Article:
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The course aims to give you the opportunity to. develop a critical understanding of the theory and research that underpins the study of well-being. Read more
The course aims to give you the opportunity to: develop a critical understanding of the theory and research that underpins the study of well-being. Develop awareness of the cultural, social, and economic factors that influence well-being. Acquire knowledge about the range of traditional and contemporary approaches that may be employed in the prevention and alleviation of psychological distress.

•The study of well-being is a popular and rapidly expanding field nationally and internationally, and we are amongst one of the first UK universities to offer training in this area at MSc level.
•The course reflects national initiatives for the enhancement of well-being in the prevention and alleviation of mental health problems (e.g. depression, anxiety and stress)
•The course offers the unique opportunity to consider the factors that characterise and influence well-being alongside those that might contribute to psychological distress; also an awareness of the cultural, social and economic contexts in which they lie
•Suitable for students progressing from undergraduate study, professionals in the sector and international students looking to further their knowledge in this subject area in the UK
•The course is available flexibly, on either a full or part-time basis, allowing practitioners to further their professional development alongside work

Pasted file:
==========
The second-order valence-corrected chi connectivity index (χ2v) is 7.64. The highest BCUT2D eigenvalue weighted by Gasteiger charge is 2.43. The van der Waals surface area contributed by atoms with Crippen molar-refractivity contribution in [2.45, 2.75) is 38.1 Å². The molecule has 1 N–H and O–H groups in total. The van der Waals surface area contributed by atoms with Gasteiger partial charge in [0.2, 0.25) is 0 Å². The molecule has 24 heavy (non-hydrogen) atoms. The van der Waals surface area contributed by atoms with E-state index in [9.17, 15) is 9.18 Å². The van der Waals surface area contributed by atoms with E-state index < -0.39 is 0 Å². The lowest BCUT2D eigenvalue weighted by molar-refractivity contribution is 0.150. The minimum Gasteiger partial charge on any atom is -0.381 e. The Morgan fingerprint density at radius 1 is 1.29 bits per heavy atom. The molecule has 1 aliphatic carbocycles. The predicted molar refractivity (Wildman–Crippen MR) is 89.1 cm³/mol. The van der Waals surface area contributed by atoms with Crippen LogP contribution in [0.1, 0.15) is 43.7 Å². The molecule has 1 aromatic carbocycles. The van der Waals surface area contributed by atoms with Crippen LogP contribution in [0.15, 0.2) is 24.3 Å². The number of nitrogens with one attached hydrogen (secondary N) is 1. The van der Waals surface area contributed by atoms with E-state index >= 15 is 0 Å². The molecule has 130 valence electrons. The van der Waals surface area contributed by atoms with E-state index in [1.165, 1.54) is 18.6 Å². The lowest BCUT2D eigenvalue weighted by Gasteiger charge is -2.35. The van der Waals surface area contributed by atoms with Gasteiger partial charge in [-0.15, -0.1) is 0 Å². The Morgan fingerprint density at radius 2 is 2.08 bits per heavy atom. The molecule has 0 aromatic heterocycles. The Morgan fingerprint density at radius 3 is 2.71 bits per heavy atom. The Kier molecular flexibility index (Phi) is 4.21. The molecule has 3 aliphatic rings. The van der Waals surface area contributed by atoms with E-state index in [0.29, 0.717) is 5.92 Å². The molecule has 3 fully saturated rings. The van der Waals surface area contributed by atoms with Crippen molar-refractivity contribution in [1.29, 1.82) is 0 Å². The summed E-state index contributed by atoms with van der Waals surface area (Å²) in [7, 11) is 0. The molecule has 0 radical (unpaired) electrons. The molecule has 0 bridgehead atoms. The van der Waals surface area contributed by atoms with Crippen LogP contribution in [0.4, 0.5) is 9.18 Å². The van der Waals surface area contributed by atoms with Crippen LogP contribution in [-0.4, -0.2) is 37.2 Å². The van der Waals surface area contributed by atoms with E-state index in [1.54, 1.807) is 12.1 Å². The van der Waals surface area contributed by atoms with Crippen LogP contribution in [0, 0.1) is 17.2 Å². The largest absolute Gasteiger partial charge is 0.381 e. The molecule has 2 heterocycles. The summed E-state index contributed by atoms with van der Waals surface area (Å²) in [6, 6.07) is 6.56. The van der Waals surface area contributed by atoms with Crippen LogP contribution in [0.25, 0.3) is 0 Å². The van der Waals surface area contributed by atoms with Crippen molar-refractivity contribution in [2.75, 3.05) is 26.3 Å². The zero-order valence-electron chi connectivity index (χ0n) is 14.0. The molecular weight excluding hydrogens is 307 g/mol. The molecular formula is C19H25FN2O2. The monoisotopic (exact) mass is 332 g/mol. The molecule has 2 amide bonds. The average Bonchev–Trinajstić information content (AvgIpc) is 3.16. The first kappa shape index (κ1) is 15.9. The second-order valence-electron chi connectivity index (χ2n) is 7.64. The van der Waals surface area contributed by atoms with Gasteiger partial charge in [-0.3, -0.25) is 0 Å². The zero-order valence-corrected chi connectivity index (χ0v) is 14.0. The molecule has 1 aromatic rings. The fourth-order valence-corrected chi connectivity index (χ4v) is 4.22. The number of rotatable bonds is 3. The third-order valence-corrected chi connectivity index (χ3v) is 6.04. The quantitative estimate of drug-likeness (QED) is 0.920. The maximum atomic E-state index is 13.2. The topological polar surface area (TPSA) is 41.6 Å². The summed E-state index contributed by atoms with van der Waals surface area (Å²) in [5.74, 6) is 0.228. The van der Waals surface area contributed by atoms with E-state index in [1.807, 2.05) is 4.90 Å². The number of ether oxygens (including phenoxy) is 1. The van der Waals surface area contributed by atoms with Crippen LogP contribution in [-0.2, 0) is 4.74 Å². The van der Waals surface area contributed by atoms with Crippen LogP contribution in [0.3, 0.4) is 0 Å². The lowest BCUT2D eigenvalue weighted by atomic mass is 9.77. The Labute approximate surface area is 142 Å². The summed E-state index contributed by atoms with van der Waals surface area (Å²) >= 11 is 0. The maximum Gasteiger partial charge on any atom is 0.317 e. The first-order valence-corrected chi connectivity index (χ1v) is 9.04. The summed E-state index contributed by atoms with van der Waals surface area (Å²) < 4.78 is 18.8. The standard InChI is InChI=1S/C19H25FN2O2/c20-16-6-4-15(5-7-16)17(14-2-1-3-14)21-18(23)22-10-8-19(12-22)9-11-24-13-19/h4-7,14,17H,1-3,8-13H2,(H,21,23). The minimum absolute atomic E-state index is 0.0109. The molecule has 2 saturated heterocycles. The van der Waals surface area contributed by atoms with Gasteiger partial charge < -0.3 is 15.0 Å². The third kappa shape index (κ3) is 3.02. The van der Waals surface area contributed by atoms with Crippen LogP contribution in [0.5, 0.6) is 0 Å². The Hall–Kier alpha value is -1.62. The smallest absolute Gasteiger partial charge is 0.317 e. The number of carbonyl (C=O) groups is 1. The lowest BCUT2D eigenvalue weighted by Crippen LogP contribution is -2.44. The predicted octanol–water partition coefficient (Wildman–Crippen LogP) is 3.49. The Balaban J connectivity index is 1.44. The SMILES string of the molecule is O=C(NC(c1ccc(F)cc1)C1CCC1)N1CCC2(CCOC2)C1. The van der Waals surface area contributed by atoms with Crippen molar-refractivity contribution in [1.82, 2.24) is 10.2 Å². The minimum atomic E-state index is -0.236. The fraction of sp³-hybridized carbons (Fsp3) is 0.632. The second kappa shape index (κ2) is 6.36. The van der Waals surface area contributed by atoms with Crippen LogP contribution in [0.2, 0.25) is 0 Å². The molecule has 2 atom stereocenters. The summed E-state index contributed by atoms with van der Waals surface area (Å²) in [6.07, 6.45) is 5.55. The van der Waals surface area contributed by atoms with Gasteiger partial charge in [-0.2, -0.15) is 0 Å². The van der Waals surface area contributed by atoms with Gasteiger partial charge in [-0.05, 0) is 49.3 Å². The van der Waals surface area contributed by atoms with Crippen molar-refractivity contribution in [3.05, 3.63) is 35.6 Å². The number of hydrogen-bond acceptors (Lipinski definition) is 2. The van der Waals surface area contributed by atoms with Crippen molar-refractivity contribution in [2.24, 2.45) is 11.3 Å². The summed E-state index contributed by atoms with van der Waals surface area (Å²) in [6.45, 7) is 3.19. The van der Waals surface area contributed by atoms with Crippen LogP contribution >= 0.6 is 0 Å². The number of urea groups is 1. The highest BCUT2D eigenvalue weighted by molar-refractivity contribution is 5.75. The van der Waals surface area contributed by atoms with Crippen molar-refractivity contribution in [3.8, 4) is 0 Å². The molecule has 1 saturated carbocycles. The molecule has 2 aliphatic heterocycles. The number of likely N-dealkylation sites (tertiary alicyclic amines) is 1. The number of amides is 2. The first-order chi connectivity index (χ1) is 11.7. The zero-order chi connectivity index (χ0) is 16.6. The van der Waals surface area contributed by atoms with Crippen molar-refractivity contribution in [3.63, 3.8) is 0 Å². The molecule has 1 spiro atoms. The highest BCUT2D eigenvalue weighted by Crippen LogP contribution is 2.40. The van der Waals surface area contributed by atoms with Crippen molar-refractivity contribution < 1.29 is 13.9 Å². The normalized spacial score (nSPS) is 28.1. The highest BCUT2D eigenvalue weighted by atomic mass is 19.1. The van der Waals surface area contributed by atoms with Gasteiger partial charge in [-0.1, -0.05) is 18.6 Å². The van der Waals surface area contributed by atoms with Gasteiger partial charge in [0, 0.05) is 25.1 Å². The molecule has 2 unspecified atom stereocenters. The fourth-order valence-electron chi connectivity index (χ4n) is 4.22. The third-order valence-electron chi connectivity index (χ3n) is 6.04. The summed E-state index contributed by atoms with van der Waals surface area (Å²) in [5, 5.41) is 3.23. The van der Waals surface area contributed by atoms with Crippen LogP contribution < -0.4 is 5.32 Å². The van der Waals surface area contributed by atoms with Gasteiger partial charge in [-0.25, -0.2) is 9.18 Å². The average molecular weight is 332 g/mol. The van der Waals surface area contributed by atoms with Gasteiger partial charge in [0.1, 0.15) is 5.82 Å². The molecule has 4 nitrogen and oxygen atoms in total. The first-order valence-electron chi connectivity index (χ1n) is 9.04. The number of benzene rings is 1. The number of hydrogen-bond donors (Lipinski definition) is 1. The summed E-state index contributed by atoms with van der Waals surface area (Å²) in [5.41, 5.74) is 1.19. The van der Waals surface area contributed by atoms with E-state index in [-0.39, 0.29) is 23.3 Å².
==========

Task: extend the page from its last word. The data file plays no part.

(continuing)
These aims are achieved through the following modules:

• Approaches to the Study of Well-being
• Research Methods and Data Analysis for Psychologists
• Well-being through the Lifespan
• Well-being in Cultural, Social and Economic Contexts
• Approaches to Psychological Problems
• Lifestyle, Wellness and Well-being
• Research Dissertation

You may choose to take one of two combinations of modules as a Postgraduate Certificate or all modules except the dissertation module as a Postgraduate Diploma.

All teaching is delivered within two dedicated laboratory/taught Master’s rooms. Teaching facilities include dedicated laboratory and practical work areas, an observation suite and a vision research laboratory. You will also enjoy excellent IT and computing facilities within both the faculty and the library, and have access to a number of statistical and software packages including SPSS, Adobe Audition and SuperLab

The course uses a wide variety of teaching and learning methods and assessment is based almost exclusively on coursework. The latter is varied, and includes formal essays, the production of research reports, real-time and web-based presentations and problem-solving tasks, a literature review, and a reflective portfolio. The research dissertation provides you with an experience of the research process from its inception to completion.

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The course is aimed at practising drilling engineers. It focuses on the concept of effective well construction, and aims to develop high levels of professional skill in the key areas of well design, drilling and operations management. Read more

The course is aimed at practising drilling engineers. It focuses on the concept of effective well construction, and aims to develop high levels of professional skill in the key areas of well design, drilling and operations management. Typical students include those working in oil and gas companies, energy companies, national oil companies, engineering firms and project service companies. Graduates of MSc Drilling and Well Engineering are now employed in every oil producing area of the world and work for many of the oil majors and drilling contractors.